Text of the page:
All those dead leaves are perfect for all composting systems, including systems that don’t require much space, or even a garden.
“Composting is a big deal because we send far too much rubbish to the landfill,” Jess says. “About 30% of waste being sent there is organic waste, which means it could be composted!”
The latest climate change report, from the Intergovernmental Panel on Climate Change, spells out the dangers of further warming the planet by emitting carbon and other gases, such as methane. It’s not just our well-publicised cows who produce methane, but potentially every single one of us as well.
“In the landfill, food scraps produce methane gas, which is in fact 23 times worse than carbon dioxide as a greenhouse gas,” Kaitlyn says. “Composting is a way in which we can minimize the waste we produce, therefore decreasing the impact we have on our one beautiful earth.”
“We can all make compost,” Jess adds. “It is just a mixture of organic materials such as food scraps, brown leaves, paper, grass clippings… the list goes on! And from this, we can make dark, crumbly compost, which brings life back into the soil and feeds our plants.”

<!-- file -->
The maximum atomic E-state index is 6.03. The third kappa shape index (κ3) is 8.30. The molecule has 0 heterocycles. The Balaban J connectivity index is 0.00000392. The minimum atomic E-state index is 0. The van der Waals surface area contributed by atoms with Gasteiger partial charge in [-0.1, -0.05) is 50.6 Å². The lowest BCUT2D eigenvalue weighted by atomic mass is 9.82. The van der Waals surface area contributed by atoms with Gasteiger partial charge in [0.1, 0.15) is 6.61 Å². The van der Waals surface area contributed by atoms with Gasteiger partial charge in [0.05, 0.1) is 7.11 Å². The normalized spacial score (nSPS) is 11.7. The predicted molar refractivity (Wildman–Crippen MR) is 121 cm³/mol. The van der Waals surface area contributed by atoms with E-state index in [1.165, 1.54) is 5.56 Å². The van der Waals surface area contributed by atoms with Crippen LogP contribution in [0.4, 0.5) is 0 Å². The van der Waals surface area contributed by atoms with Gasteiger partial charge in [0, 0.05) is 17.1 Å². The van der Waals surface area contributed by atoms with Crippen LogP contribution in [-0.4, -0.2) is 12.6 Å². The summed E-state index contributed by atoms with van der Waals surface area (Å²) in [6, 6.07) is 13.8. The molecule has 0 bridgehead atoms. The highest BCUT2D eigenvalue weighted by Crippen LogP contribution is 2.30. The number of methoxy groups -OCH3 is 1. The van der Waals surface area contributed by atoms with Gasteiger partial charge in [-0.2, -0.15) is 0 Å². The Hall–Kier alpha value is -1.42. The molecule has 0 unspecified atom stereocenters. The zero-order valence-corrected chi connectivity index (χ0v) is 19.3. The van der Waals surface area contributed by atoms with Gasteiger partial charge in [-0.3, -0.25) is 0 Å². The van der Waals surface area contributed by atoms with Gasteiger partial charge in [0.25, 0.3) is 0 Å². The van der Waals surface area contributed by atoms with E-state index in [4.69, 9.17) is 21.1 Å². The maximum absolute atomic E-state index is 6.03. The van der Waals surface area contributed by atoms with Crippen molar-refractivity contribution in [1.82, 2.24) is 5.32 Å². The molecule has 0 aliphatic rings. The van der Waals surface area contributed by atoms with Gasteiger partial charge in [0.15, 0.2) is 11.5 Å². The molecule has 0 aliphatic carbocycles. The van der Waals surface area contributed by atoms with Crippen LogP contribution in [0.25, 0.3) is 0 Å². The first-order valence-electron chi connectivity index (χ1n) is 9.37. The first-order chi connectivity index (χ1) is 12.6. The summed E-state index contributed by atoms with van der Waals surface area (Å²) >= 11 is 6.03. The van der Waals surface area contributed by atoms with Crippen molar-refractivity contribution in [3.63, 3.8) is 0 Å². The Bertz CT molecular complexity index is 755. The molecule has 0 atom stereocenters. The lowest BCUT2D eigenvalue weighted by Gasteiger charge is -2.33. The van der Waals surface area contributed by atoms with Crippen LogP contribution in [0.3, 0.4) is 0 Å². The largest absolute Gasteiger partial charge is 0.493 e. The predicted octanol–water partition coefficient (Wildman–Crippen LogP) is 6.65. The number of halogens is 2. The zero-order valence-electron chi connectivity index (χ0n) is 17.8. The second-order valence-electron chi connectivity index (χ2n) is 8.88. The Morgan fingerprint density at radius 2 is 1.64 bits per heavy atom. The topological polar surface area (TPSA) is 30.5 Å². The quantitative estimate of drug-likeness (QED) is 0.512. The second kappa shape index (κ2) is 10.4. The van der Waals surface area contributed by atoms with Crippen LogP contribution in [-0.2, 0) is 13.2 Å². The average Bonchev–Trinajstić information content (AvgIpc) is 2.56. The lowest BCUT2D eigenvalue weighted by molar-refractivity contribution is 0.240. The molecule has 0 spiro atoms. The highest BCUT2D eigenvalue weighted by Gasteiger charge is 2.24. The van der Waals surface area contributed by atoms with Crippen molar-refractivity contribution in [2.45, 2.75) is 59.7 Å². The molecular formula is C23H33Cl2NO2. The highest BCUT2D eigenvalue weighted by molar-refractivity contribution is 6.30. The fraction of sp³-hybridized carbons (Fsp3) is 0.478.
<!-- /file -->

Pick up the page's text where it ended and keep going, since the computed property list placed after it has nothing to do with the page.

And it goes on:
The two young women manage to fit a lot into their days. Both are studying first year Environmental Science; Kaitlyn is majoring in Environmental Contamination and Jess is majoring in Ecosystem Health & Biosecurity. They volunteer at the University’s Waiutuutu Community Garden, with the Student Volunteer Army and with activities coordinated by UC Sustainability Office.
Jess and Kaitlyn came to UC from Rotorua, where they were the leaders of Forest & Bird Youth Rotorua and their school enviro club, and volunteered with organisations including Kai Rotorua, Lux Organics and the Whakarewarewa Pest Control. Kaitlyn was also selected for the 2021 Bayer Youth Ag Summit, (one of 100 participants globally and the only New Zealander) with her plan to establish an urban farm every 1km in urban Aotearoa to improve sustainable food production.
“It is a great solution to the climate crisis and to increase food security, as it improves access to fresh fruit and vegetables and cuts out the need for fossil fuels,” she says. “Urban farms also have an important community aspect, where workshops are run in order to connect consumers to their kai, as well as teaching them how to grow it and how to compost.”